Tales Spun Around a Hedge Knight’s Fire
There are two ways to go with this book. One is to take it on its own merits: three well-crafted novellas with memorable characters getting into memorable messes in a well-loved setting. The other is to take it in socioeconomic context: three previously-published stories rereleased with illustrations, either as a fix for starving fans, a reminder that a new book may eventually come, or a money grab at the new and less-zealous among Martin’s readership.
If you’re among the newer fans, the book is undoubtedly worth a read. Everything we love about Martin is here: the deep and credible worldbuilding, the unexpected (and oft fatal) plot twists, the crooked but loveable characters and, of course, Martin’s top notch prose. Set 100 years before the beginning of A Song of Ice and Fire, these novellas follow lumbering hedge knight Dunk (“Dunk the Lunk”) and his unusual squire Egg (secretly young Aegon of the still-in-power House Targaryen) through a series of tourneys and low-level political conflicts, with Egg’s secret identity and Dunk’s lumbering stature pulling them out of many a sticky situation. The stories are by turns dramatic, lackadaisical, humorous and insightful, spun in masterful prose.
Despite its similarities to A Song of Ice and Fire, there are a few big differences here. One is the pacing: for short stories where not a lot goes on, they take their time doing it. Unlike many of today’s break-neck shorts, these tales meander through the Westeros of old, an enjoyable way to fill an afternoon but perhaps not appropriate if you’ve only got fifteen minutes at lunch. There’s also little of the continuing drama of character we love in Martin, the rise or disastrous fall of personality that makes the series shine. In fact, despite Dunk and Egg being a likeable and well-matched pair, they don’t learn much in the course of the stories, nor do the tales have real bearing on the main series. They are more like tales told around a hedge knight’s humble fire, spun (and perhaps embellished) more to pass a long evening than to recount anything of true note.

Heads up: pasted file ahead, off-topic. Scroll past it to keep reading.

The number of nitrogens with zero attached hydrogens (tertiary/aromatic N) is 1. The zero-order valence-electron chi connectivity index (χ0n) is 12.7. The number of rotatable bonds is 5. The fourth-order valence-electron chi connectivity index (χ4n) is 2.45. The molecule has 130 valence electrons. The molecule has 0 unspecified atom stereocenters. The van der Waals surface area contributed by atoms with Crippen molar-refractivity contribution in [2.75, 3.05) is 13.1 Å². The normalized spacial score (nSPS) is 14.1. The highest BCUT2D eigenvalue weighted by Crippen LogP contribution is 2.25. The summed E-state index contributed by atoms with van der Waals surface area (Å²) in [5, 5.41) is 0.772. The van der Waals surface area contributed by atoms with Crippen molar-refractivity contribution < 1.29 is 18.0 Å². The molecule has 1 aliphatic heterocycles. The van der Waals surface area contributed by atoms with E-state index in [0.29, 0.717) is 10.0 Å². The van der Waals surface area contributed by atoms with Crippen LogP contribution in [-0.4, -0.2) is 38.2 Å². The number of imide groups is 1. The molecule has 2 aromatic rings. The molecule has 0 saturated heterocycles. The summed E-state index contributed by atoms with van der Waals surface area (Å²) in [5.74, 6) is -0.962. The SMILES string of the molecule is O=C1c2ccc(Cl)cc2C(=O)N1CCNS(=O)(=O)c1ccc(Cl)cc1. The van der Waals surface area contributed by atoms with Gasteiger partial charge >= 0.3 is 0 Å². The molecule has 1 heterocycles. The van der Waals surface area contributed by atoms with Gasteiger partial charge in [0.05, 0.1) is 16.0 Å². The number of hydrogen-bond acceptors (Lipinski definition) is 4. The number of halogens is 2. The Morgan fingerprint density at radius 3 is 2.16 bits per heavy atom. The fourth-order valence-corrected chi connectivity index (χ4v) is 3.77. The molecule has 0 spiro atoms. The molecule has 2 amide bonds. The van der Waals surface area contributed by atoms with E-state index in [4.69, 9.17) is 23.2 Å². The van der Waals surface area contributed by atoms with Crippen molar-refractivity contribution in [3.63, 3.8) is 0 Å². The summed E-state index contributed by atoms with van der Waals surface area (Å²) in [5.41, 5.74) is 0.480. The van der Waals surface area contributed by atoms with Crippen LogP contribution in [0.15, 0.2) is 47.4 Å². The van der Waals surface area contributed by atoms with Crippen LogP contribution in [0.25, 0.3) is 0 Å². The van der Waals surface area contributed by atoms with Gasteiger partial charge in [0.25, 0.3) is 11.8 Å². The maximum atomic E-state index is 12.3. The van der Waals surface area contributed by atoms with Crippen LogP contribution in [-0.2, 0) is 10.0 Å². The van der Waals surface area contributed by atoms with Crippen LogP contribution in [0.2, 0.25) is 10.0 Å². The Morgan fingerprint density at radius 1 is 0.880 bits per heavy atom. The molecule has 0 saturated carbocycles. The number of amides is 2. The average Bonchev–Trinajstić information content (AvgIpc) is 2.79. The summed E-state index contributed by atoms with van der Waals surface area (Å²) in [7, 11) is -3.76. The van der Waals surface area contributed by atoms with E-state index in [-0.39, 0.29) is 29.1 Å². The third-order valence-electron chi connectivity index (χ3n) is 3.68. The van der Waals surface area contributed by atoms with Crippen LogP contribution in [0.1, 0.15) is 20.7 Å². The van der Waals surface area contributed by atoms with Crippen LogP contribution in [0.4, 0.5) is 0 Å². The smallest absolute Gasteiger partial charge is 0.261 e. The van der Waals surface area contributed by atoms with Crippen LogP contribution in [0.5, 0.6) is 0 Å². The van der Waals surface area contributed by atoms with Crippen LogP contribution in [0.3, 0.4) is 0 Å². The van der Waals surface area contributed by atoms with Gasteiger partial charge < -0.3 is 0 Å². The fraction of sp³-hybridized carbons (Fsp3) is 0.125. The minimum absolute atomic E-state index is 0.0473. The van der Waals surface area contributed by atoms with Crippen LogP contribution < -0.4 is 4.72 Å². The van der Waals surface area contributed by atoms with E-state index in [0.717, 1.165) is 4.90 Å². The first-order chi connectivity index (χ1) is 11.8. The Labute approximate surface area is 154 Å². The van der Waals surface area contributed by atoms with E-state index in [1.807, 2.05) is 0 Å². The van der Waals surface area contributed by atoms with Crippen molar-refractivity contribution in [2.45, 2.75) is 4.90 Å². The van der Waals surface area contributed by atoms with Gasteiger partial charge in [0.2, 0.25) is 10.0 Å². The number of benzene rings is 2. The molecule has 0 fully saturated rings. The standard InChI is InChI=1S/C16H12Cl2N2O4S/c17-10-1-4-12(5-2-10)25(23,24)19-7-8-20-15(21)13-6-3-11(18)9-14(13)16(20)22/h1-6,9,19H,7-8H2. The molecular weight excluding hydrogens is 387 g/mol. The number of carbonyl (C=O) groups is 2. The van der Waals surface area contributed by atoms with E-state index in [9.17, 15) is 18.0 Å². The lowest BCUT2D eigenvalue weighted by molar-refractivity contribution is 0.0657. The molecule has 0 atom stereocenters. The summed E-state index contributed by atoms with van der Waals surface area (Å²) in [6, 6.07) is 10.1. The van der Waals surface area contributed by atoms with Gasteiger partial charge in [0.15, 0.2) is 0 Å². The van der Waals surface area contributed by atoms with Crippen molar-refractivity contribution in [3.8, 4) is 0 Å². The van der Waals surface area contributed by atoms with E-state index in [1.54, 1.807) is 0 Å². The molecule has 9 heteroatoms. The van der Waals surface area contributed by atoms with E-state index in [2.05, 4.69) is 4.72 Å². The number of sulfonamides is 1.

That is one way to view the book. The other would be for those of us who read the Dunk and Egg stories years ago, already hungry (and now starving) for any new Song of Ice and Fire material. For us, all this book adds are some pleasant but superfluous illustrations, and the convenience of one volume should we choose to read them again (which I did, rather than outright die of malnourishment). For those few of us also trying to make a living as a writer (ahem, me), the fact that these “never-before-collected” (i.e. previously published) stories debuted at numbers two and three on the US and British bestseller lists can rub the wrong way. Sort of the like the valedictorian who applied for all the scholarships though she knew she was going to Harvard, just to take them from her peers, the move can appear more about money or ego than good fiction. Beware, dear readers, lest my cynicism corrupt your ample good nature.
What to make of A Knight of the Seven Kingdoms then? These are worthy tales, no doubt. If it is your first time around the hedge knight’s fire, they’ll serve well to pass a dull evening. Those of us who’ve sat here before, however, may wonder if the teller doesn’t recount them here (never-before-collected—with illustrations!) more for coin or attention than the true love of the tale.